KIGALI - The office of the Prime Minister Tuesday suspended officials of the Fund for Support of Genocide Survivors (FARG) including all members of its Board of Administration and four top managers.
A press release from the Prime Minister’s office named the FARG officials who were removed from their posts as the Executive Secretary, Jean Marie Vianney Karekezi, the Director of Administration and Finance (DAF), Sylvain Nsabimana, the Programmes Officer, Jean Marie Rwagatare, and the Director of ICT, Janvier Ngabo. No reason was given in the statement for their suspensions.
The Permanent Secretary in the Ministry of Local Governance (MINALOC), Eugene Barikana was appointed as FARG’s interim Executive Secretary and David Nkusi as the fund’s interim DAF.
Barikana told The New Times yesterday that he was going to report for the new post though he claimed to have ‘no details’ on why the fund’s leaders were suspended.
“Starting from tomorrow (Thursday) I will be reporting to FARG as I was requested,” he said.
The suspension of FARG leaders has come amidst worries over the fund’s management being raised countrywide with both government officials and FARG managers accusing each other of being responsible for the irregularities that have characterized the fund since its establishment in 1998.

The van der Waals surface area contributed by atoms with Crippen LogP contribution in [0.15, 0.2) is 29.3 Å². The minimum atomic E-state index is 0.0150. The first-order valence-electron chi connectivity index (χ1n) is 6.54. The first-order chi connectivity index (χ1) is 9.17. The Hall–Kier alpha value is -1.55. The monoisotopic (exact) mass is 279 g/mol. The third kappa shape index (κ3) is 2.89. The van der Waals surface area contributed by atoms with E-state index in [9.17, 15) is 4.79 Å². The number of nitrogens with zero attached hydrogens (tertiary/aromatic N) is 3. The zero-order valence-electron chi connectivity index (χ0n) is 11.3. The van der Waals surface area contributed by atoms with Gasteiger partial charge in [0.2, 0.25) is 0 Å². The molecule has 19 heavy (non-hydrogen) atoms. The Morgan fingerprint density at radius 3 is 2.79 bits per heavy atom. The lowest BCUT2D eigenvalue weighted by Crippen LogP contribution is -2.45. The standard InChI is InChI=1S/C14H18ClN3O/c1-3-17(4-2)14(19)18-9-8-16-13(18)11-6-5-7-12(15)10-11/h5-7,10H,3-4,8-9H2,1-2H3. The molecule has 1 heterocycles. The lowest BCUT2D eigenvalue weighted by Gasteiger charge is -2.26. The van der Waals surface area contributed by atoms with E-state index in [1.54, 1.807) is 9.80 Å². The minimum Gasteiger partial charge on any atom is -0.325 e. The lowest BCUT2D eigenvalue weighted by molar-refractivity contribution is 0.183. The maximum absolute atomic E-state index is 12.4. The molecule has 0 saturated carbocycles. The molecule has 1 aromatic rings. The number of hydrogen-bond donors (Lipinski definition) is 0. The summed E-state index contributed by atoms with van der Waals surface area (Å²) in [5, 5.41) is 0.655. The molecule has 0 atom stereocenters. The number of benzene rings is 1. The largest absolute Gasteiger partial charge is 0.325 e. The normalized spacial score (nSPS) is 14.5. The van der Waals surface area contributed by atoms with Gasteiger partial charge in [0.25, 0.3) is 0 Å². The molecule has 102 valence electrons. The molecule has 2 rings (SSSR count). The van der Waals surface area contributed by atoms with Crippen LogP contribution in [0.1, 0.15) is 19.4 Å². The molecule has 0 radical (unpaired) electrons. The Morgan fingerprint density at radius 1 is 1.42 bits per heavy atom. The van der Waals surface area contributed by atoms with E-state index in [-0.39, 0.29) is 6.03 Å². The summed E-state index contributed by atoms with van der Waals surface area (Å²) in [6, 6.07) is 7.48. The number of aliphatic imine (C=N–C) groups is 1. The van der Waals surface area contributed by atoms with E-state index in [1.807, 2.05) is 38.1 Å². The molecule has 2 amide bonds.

Though Barikana kept saying that he had no details on the reasons why FARG leaders were suspended, he seemed to also suspect that the worries on the fund’s management may have triggered the Prime Minister’s decision.
“They might be related though I don’t have details,” he said, adding that government might not have appreciated the job done by his predecessors.
The fired Karekezi had last week alleged that there were many local leaders hiding behind FARG committees, abusing their authority to illegally include some people on the list of beneficiaries. He accused the country’s government and judiciary of not taking enough measures to stop the practice.
But both the Minister of Local Government, Protais Musoni, and the Prosecutor General Martin Ngoga dismissed the accusations through the press.
Musoni invited the fund to examine its problems and its leaders’ role in the irregularities before blaming anyone while Ngoga said that FARG was not collaborating enough with the prosecution in order to bring suspects to book.
“There should not be blame-shifting, and counter-attacks. If FARG is failing handle its issues, they should not blame any other institution; prosecution and the police are willing to collaborate, but this can only succeed if there are leads provided by FARG,” the Prosecutor warned last week in an interview with The New Times.
Barikana said yesterday in a telephone interview that the hand-over between FARG’s appointed interim leaders and those who were suspended was going to take place last evening. Efforts to talk to Karekezi were fruitless by press time as he did not respond to our calls.
Government estimates that more than one third out of the 309,368 survivors of the 1994 genocide in the country need help. They are mainly those orphaned and widowed by the genocide who need funds for their schooling, shelter, and medical care among other needs.